Speaking at the opening ceremony of the conference in Nyapyitaw on Wednesday, he said: “The government and Parliament have a responsibility to report back to the voters on what they are doing. The government media is fulfilling that duty. Even for future governments, I want to say, the information channel between the government and the people would be the same as now, or in some form that suits the changing times,” U Pe Myint said.
His statement prompted questions such as whether the government-run media will accurately report back to the people on official irregularities. History suggests not.
Since the early 1960s, Myanmar’s state-owned media have, like their counterparts elsewhere, developed a reputation for publishing nothing more than government press releases and a who’s who of participants at state meetings. Under the NLD-led government, not much has changed.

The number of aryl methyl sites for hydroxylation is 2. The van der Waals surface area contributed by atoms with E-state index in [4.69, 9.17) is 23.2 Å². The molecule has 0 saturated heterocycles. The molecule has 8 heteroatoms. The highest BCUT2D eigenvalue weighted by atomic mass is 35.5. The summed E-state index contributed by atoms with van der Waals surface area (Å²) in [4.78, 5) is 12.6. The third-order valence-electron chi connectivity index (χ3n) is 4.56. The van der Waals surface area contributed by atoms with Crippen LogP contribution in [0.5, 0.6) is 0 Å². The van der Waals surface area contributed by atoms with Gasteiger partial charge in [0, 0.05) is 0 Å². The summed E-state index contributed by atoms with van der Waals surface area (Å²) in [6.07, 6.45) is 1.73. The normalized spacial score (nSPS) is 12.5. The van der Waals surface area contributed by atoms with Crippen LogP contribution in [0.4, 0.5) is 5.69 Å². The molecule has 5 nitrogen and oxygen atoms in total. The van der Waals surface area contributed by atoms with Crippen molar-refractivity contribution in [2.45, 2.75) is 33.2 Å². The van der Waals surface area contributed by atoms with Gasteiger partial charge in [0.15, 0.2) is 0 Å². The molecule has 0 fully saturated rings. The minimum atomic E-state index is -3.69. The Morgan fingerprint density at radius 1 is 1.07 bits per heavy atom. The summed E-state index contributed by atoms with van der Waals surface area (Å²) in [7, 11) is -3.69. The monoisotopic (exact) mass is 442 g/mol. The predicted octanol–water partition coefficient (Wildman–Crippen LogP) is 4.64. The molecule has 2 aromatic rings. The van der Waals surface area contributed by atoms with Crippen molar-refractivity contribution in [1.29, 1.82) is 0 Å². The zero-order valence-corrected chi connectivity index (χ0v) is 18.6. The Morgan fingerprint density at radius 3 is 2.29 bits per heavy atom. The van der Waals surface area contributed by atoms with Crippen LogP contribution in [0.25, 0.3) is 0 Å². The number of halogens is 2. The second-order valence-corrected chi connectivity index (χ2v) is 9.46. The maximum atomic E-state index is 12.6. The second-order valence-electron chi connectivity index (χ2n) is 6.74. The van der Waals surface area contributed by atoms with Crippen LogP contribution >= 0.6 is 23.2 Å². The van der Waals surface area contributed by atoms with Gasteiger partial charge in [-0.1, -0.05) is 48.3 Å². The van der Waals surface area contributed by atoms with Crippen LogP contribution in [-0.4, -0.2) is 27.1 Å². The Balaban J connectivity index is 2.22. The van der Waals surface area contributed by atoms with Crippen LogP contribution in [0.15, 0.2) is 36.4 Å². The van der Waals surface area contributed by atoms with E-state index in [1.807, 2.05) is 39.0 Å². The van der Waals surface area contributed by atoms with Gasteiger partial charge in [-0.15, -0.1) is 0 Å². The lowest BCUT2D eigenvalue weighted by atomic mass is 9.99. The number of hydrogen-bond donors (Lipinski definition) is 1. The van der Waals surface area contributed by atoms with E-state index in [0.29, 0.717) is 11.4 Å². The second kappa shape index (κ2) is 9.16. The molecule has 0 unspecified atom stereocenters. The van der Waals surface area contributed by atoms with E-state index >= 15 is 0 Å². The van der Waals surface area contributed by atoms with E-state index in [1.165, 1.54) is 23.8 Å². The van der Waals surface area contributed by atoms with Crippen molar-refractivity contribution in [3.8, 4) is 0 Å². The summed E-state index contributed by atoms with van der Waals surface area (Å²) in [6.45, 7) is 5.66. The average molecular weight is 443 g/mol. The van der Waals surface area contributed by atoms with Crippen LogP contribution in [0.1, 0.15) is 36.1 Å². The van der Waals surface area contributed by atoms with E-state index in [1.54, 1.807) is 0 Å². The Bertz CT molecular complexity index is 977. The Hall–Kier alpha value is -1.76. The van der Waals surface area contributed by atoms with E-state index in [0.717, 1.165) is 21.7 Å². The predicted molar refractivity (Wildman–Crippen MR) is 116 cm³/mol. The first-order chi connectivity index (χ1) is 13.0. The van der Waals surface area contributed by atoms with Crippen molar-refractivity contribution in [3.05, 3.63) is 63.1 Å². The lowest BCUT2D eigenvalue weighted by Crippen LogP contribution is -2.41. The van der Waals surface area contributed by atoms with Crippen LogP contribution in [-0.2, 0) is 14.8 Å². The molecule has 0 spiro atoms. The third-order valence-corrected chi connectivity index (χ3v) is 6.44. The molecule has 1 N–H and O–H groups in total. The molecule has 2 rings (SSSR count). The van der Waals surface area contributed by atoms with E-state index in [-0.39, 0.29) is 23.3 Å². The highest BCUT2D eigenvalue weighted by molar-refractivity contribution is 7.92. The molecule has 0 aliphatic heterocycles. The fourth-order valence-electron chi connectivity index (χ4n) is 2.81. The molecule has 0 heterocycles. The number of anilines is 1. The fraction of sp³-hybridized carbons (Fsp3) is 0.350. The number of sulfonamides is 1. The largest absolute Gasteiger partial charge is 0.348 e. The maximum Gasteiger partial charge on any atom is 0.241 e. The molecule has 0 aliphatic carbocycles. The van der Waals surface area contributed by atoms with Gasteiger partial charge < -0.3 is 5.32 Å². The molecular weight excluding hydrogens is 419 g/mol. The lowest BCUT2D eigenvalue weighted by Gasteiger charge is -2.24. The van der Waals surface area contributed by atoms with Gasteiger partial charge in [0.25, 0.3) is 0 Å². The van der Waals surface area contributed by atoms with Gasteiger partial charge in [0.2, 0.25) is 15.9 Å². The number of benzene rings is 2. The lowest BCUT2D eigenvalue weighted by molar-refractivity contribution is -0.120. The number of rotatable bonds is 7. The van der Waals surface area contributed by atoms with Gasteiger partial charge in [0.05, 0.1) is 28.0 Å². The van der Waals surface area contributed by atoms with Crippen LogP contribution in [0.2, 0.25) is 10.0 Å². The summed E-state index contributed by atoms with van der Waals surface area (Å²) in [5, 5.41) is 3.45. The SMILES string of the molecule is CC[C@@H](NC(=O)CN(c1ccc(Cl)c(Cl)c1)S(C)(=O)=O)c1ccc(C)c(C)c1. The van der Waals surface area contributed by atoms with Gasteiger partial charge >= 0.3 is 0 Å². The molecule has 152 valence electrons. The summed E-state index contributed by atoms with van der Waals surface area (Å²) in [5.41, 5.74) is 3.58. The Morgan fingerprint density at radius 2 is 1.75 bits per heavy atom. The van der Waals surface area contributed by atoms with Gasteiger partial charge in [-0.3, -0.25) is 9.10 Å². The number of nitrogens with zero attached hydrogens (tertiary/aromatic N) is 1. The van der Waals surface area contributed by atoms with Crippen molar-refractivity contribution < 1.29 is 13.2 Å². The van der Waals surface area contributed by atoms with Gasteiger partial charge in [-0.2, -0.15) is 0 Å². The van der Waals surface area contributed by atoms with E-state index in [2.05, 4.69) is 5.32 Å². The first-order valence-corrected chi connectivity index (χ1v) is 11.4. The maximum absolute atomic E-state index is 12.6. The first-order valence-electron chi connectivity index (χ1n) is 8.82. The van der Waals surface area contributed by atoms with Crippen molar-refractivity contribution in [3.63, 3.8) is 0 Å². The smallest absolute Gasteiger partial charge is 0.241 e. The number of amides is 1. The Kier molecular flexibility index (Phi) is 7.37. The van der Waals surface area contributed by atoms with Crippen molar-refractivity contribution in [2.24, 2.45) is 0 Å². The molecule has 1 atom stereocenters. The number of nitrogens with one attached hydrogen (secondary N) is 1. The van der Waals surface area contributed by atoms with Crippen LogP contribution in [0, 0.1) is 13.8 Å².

Here is a recent example:
When the country’s anti-graft body, the Anti-Corruption Commission, investigated a corruption complaint against former finance minister U Kyaw Win in early May this year, state-run media were silent. It was the country’s private print media that exposed the investigation. After serious media attention was devoted to the case, the commission leader confirmed to reporters that the investigation was nearly done. Despite all the public confirmation by the leader of the government’s anti-graft body, state media didn’t utter a word about the case.